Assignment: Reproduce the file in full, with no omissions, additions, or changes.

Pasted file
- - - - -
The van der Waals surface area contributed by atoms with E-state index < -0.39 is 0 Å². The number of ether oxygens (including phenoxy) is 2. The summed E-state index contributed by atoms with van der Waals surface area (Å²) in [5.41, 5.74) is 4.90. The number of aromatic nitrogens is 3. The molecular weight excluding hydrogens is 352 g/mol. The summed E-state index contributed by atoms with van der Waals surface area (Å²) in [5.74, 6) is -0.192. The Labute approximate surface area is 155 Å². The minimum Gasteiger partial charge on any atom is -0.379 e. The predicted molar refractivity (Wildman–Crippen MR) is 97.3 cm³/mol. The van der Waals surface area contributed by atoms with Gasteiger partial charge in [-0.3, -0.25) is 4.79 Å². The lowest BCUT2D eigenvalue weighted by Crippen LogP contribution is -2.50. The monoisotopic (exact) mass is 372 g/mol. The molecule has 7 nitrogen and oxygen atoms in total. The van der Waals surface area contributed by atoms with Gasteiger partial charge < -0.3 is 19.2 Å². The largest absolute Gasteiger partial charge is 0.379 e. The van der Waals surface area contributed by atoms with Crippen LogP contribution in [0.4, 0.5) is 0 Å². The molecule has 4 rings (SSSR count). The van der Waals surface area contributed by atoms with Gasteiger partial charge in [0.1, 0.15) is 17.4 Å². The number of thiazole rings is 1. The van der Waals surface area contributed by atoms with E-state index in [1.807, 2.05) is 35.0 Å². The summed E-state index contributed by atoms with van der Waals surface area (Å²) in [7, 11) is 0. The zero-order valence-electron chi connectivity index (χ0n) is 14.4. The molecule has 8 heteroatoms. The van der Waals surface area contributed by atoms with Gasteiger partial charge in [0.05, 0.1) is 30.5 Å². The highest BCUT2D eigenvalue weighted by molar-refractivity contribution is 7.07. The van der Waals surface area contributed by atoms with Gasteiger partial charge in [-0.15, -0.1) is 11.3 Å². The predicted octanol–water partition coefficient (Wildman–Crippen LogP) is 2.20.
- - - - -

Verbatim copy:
The van der Waals surface area contributed by atoms with E-state index < -0.39 is 0 Å². The number of ether oxygens (including phenoxy) is 2. The summed E-state index contributed by atoms with van der Waals surface area (Å²) in [5.41, 5.74) is 4.90. The number of aromatic nitrogens is 3. The molecular weight excluding hydrogens is 352 g/mol. The summed E-state index contributed by atoms with van der Waals surface area (Å²) in [5.74, 6) is -0.192. The Labute approximate surface area is 155 Å². The minimum Gasteiger partial charge on any atom is -0.379 e. The predicted molar refractivity (Wildman–Crippen MR) is 97.3 cm³/mol. The van der Waals surface area contributed by atoms with Gasteiger partial charge in [-0.3, -0.25) is 4.79 Å². The lowest BCUT2D eigenvalue weighted by Crippen LogP contribution is -2.50. The monoisotopic (exact) mass is 372 g/mol. The molecule has 7 nitrogen and oxygen atoms in total. The van der Waals surface area contributed by atoms with Gasteiger partial charge < -0.3 is 19.2 Å². The largest absolute Gasteiger partial charge is 0.379 e. The van der Waals surface area contributed by atoms with Crippen LogP contribution in [0.4, 0.5) is 0 Å². The molecule has 4 rings (SSSR count). The van der Waals surface area contributed by atoms with Gasteiger partial charge in [0.1, 0.15) is 17.4 Å². The number of thiazole rings is 1. The van der Waals surface area contributed by atoms with E-state index in [1.807, 2.05) is 35.0 Å². The summed E-state index contributed by atoms with van der Waals surface area (Å²) in [7, 11) is 0. The zero-order valence-electron chi connectivity index (χ0n) is 14.4. The molecule has 8 heteroatoms. The van der Waals surface area contributed by atoms with Gasteiger partial charge in [0.05, 0.1) is 30.5 Å². The highest BCUT2D eigenvalue weighted by molar-refractivity contribution is 7.07. The van der Waals surface area contributed by atoms with Gasteiger partial charge in [-0.15, -0.1) is 11.3 Å². The predicted octanol–water partition coefficient (Wildman–Crippen LogP) is 2.20.